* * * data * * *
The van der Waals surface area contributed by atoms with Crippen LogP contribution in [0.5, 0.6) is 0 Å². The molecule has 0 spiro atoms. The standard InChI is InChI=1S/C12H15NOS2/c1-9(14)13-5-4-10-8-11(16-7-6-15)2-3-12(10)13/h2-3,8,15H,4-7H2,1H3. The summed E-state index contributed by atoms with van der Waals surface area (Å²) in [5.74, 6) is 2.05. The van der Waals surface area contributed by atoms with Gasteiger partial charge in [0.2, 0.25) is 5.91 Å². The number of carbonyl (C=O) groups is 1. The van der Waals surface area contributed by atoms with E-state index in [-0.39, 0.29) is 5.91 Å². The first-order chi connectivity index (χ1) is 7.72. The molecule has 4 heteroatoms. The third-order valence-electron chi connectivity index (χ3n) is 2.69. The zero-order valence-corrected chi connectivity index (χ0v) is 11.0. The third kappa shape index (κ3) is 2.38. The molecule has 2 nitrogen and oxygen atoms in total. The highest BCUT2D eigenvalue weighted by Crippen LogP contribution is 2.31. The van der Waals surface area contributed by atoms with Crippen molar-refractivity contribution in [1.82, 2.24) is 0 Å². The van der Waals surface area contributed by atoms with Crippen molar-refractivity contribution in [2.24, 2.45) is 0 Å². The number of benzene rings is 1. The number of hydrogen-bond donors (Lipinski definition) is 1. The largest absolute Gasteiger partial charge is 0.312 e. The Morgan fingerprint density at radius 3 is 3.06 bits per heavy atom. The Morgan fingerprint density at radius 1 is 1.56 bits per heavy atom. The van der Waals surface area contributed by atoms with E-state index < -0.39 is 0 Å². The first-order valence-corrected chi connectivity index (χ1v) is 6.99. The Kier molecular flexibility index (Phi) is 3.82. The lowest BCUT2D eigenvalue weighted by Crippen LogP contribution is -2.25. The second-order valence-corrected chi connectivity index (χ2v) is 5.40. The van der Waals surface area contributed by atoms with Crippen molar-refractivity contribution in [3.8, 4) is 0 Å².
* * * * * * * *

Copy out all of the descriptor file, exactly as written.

The van der Waals surface area contributed by atoms with Crippen LogP contribution in [0.5, 0.6) is 0 Å². The molecule has 0 spiro atoms. The standard InChI is InChI=1S/C12H15NOS2/c1-9(14)13-5-4-10-8-11(16-7-6-15)2-3-12(10)13/h2-3,8,15H,4-7H2,1H3. The summed E-state index contributed by atoms with van der Waals surface area (Å²) in [5.74, 6) is 2.05. The van der Waals surface area contributed by atoms with Gasteiger partial charge in [0.2, 0.25) is 5.91 Å². The number of carbonyl (C=O) groups is 1. The van der Waals surface area contributed by atoms with E-state index in [-0.39, 0.29) is 5.91 Å². The first-order chi connectivity index (χ1) is 7.72. The molecule has 4 heteroatoms. The third-order valence-electron chi connectivity index (χ3n) is 2.69. The zero-order valence-corrected chi connectivity index (χ0v) is 11.0. The third kappa shape index (κ3) is 2.38. The molecule has 2 nitrogen and oxygen atoms in total. The highest BCUT2D eigenvalue weighted by Crippen LogP contribution is 2.31. The van der Waals surface area contributed by atoms with Crippen molar-refractivity contribution in [1.82, 2.24) is 0 Å². The van der Waals surface area contributed by atoms with Crippen molar-refractivity contribution in [2.24, 2.45) is 0 Å². The number of benzene rings is 1. The number of hydrogen-bond donors (Lipinski definition) is 1. The largest absolute Gasteiger partial charge is 0.312 e. The Morgan fingerprint density at radius 3 is 3.06 bits per heavy atom. The Morgan fingerprint density at radius 1 is 1.56 bits per heavy atom. The van der Waals surface area contributed by atoms with E-state index < -0.39 is 0 Å². The first-order valence-corrected chi connectivity index (χ1v) is 6.99. The Kier molecular flexibility index (Phi) is 3.82. The lowest BCUT2D eigenvalue weighted by Crippen LogP contribution is -2.25. The second-order valence-corrected chi connectivity index (χ2v) is 5.40. The van der Waals surface area contributed by atoms with Crippen molar-refractivity contribution in [3.8, 4) is 0 Å².